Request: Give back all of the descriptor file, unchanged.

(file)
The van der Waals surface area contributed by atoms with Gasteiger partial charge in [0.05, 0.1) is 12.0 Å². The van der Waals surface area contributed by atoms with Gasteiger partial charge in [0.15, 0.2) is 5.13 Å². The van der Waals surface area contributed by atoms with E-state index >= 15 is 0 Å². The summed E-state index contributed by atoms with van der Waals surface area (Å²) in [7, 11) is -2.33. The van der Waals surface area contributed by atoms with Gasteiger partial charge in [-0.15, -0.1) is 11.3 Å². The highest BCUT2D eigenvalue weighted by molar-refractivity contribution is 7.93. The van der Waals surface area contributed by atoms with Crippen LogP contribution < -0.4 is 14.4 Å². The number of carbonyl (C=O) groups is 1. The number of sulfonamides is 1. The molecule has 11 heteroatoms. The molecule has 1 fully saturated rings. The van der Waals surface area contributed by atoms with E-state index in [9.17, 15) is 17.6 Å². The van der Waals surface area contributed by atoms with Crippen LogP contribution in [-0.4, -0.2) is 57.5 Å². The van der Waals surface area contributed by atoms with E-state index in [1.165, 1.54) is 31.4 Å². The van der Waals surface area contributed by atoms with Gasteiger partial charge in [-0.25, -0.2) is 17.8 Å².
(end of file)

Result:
The van der Waals surface area contributed by atoms with Gasteiger partial charge in [0.05, 0.1) is 12.0 Å². The van der Waals surface area contributed by atoms with Gasteiger partial charge in [0.15, 0.2) is 5.13 Å². The van der Waals surface area contributed by atoms with E-state index >= 15 is 0 Å². The summed E-state index contributed by atoms with van der Waals surface area (Å²) in [7, 11) is -2.33. The van der Waals surface area contributed by atoms with Gasteiger partial charge in [-0.15, -0.1) is 11.3 Å². The highest BCUT2D eigenvalue weighted by molar-refractivity contribution is 7.93. The van der Waals surface area contributed by atoms with Crippen LogP contribution < -0.4 is 14.4 Å². The number of carbonyl (C=O) groups is 1. The number of sulfonamides is 1. The molecule has 11 heteroatoms. The molecule has 1 fully saturated rings. The van der Waals surface area contributed by atoms with E-state index in [9.17, 15) is 17.6 Å². The van der Waals surface area contributed by atoms with Crippen LogP contribution in [-0.4, -0.2) is 57.5 Å². The van der Waals surface area contributed by atoms with E-state index in [1.165, 1.54) is 31.4 Å². The van der Waals surface area contributed by atoms with Gasteiger partial charge in [-0.25, -0.2) is 17.8 Å².